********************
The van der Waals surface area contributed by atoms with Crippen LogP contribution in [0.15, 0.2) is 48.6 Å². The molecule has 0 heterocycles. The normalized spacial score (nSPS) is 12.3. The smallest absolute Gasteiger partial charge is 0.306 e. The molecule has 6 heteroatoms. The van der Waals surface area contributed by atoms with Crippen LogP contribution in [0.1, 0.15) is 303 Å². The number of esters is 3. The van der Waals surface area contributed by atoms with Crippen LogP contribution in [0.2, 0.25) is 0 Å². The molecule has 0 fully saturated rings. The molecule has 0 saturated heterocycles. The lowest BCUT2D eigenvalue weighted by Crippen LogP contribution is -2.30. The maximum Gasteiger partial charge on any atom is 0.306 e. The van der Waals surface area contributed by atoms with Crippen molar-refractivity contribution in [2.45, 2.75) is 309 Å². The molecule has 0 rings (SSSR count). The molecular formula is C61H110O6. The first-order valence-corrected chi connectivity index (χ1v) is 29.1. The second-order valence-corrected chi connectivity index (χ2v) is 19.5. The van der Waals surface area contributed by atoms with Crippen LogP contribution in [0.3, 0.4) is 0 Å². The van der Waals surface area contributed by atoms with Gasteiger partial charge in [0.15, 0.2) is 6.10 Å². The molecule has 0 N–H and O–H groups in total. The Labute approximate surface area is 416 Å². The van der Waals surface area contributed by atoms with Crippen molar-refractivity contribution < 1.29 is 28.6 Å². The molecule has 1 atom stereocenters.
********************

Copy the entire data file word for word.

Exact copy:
The van der Waals surface area contributed by atoms with Crippen LogP contribution in [0.15, 0.2) is 48.6 Å². The molecule has 0 heterocycles. The normalized spacial score (nSPS) is 12.3. The smallest absolute Gasteiger partial charge is 0.306 e. The molecule has 6 heteroatoms. The van der Waals surface area contributed by atoms with Crippen LogP contribution in [0.1, 0.15) is 303 Å². The number of esters is 3. The van der Waals surface area contributed by atoms with Crippen LogP contribution in [0.2, 0.25) is 0 Å². The molecule has 0 fully saturated rings. The molecule has 0 saturated heterocycles. The lowest BCUT2D eigenvalue weighted by Crippen LogP contribution is -2.30. The maximum Gasteiger partial charge on any atom is 0.306 e. The van der Waals surface area contributed by atoms with Crippen molar-refractivity contribution in [2.45, 2.75) is 309 Å². The molecule has 0 rings (SSSR count). The molecular formula is C61H110O6. The first-order valence-corrected chi connectivity index (χ1v) is 29.1. The second-order valence-corrected chi connectivity index (χ2v) is 19.5. The van der Waals surface area contributed by atoms with Crippen LogP contribution in [0.3, 0.4) is 0 Å². The van der Waals surface area contributed by atoms with Gasteiger partial charge in [0.15, 0.2) is 6.10 Å². The molecule has 0 N–H and O–H groups in total. The Labute approximate surface area is 416 Å². The van der Waals surface area contributed by atoms with Crippen molar-refractivity contribution < 1.29 is 28.6 Å². The molecule has 1 atom stereocenters.